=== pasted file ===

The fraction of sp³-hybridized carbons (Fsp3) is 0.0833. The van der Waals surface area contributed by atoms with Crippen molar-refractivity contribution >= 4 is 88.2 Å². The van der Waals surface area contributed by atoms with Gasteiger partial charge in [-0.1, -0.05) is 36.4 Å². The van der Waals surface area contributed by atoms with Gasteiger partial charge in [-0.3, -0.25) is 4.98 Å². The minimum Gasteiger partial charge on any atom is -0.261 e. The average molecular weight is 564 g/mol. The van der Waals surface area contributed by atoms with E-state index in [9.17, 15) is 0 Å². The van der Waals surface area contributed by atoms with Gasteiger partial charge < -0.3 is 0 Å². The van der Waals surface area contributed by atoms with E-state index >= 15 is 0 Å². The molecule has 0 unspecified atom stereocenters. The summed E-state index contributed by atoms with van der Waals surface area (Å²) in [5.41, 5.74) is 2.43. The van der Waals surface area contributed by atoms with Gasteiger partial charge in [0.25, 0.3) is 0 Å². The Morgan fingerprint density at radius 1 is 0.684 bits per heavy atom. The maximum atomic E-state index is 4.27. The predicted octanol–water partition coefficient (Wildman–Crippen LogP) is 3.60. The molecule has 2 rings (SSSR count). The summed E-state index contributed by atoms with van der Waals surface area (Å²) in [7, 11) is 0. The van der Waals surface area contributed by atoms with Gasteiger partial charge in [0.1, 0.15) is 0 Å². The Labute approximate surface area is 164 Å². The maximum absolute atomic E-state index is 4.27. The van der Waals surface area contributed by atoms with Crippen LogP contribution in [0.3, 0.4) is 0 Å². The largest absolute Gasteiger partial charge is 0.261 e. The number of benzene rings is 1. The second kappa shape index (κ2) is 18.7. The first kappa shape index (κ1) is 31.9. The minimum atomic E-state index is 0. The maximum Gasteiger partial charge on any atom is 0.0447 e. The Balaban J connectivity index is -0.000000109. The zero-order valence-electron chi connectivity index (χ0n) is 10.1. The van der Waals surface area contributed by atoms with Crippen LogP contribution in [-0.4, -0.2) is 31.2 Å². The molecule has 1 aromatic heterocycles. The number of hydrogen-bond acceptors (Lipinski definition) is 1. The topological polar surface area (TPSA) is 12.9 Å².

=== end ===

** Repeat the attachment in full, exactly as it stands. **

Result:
The fraction of sp³-hybridized carbons (Fsp3) is 0.0833. The van der Waals surface area contributed by atoms with Crippen molar-refractivity contribution >= 4 is 88.2 Å². The van der Waals surface area contributed by atoms with Gasteiger partial charge in [-0.1, -0.05) is 36.4 Å². The van der Waals surface area contributed by atoms with Gasteiger partial charge in [-0.3, -0.25) is 4.98 Å². The minimum Gasteiger partial charge on any atom is -0.261 e. The average molecular weight is 564 g/mol. The van der Waals surface area contributed by atoms with E-state index in [9.17, 15) is 0 Å². The van der Waals surface area contributed by atoms with Gasteiger partial charge < -0.3 is 0 Å². The van der Waals surface area contributed by atoms with E-state index >= 15 is 0 Å². The molecule has 0 unspecified atom stereocenters. The summed E-state index contributed by atoms with van der Waals surface area (Å²) in [5.41, 5.74) is 2.43. The van der Waals surface area contributed by atoms with Gasteiger partial charge in [0.25, 0.3) is 0 Å². The Morgan fingerprint density at radius 1 is 0.684 bits per heavy atom. The maximum atomic E-state index is 4.27. The predicted octanol–water partition coefficient (Wildman–Crippen LogP) is 3.60. The molecule has 2 rings (SSSR count). The summed E-state index contributed by atoms with van der Waals surface area (Å²) in [7, 11) is 0. The van der Waals surface area contributed by atoms with Gasteiger partial charge in [0.1, 0.15) is 0 Å². The Labute approximate surface area is 164 Å². The maximum absolute atomic E-state index is 4.27. The van der Waals surface area contributed by atoms with Crippen LogP contribution in [0.3, 0.4) is 0 Å². The largest absolute Gasteiger partial charge is 0.261 e. The number of benzene rings is 1. The second kappa shape index (κ2) is 18.7. The first kappa shape index (κ1) is 31.9. The minimum atomic E-state index is 0. The maximum Gasteiger partial charge on any atom is 0.0447 e. The Balaban J connectivity index is -0.000000109. The zero-order valence-electron chi connectivity index (χ0n) is 10.1. The van der Waals surface area contributed by atoms with Crippen LogP contribution in [-0.4, -0.2) is 31.2 Å². The molecule has 1 aromatic heterocycles. The number of hydrogen-bond acceptors (Lipinski definition) is 1. The topological polar surface area (TPSA) is 12.9 Å².